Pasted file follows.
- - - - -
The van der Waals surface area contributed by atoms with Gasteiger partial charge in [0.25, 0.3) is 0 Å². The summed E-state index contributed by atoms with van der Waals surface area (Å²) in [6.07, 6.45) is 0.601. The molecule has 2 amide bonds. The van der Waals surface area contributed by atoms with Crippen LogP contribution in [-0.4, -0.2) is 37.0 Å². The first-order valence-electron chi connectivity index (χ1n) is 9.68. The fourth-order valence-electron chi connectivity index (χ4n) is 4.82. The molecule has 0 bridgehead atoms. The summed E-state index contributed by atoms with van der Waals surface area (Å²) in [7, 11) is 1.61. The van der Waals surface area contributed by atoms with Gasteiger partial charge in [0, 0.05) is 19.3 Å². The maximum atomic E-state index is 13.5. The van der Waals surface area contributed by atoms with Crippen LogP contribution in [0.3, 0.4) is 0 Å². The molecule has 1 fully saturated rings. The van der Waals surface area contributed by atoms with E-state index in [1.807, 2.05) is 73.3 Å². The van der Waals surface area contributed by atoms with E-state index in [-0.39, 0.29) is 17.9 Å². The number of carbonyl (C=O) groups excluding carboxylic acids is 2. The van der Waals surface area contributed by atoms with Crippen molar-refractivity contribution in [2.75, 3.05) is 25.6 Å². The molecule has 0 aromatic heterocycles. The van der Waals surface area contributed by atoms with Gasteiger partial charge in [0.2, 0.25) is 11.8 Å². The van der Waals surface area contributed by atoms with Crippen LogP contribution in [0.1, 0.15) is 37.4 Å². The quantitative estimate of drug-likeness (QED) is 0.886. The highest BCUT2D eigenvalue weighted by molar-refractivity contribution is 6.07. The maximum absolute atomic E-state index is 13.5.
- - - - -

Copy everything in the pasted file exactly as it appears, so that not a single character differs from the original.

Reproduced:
The van der Waals surface area contributed by atoms with Gasteiger partial charge in [0.25, 0.3) is 0 Å². The summed E-state index contributed by atoms with van der Waals surface area (Å²) in [6.07, 6.45) is 0.601. The molecule has 2 amide bonds. The van der Waals surface area contributed by atoms with Crippen LogP contribution in [-0.4, -0.2) is 37.0 Å². The first-order valence-electron chi connectivity index (χ1n) is 9.68. The fourth-order valence-electron chi connectivity index (χ4n) is 4.82. The molecule has 0 bridgehead atoms. The summed E-state index contributed by atoms with van der Waals surface area (Å²) in [7, 11) is 1.61. The van der Waals surface area contributed by atoms with Gasteiger partial charge in [0, 0.05) is 19.3 Å². The maximum atomic E-state index is 13.5. The van der Waals surface area contributed by atoms with Crippen LogP contribution in [0.3, 0.4) is 0 Å². The molecule has 1 fully saturated rings. The van der Waals surface area contributed by atoms with E-state index in [1.807, 2.05) is 73.3 Å². The van der Waals surface area contributed by atoms with E-state index in [-0.39, 0.29) is 17.9 Å². The number of carbonyl (C=O) groups excluding carboxylic acids is 2. The van der Waals surface area contributed by atoms with Crippen molar-refractivity contribution in [2.75, 3.05) is 25.6 Å². The molecule has 0 aromatic heterocycles. The van der Waals surface area contributed by atoms with Gasteiger partial charge in [0.2, 0.25) is 11.8 Å². The van der Waals surface area contributed by atoms with Crippen LogP contribution in [0.1, 0.15) is 37.4 Å². The quantitative estimate of drug-likeness (QED) is 0.886. The highest BCUT2D eigenvalue weighted by molar-refractivity contribution is 6.07. The maximum absolute atomic E-state index is 13.5.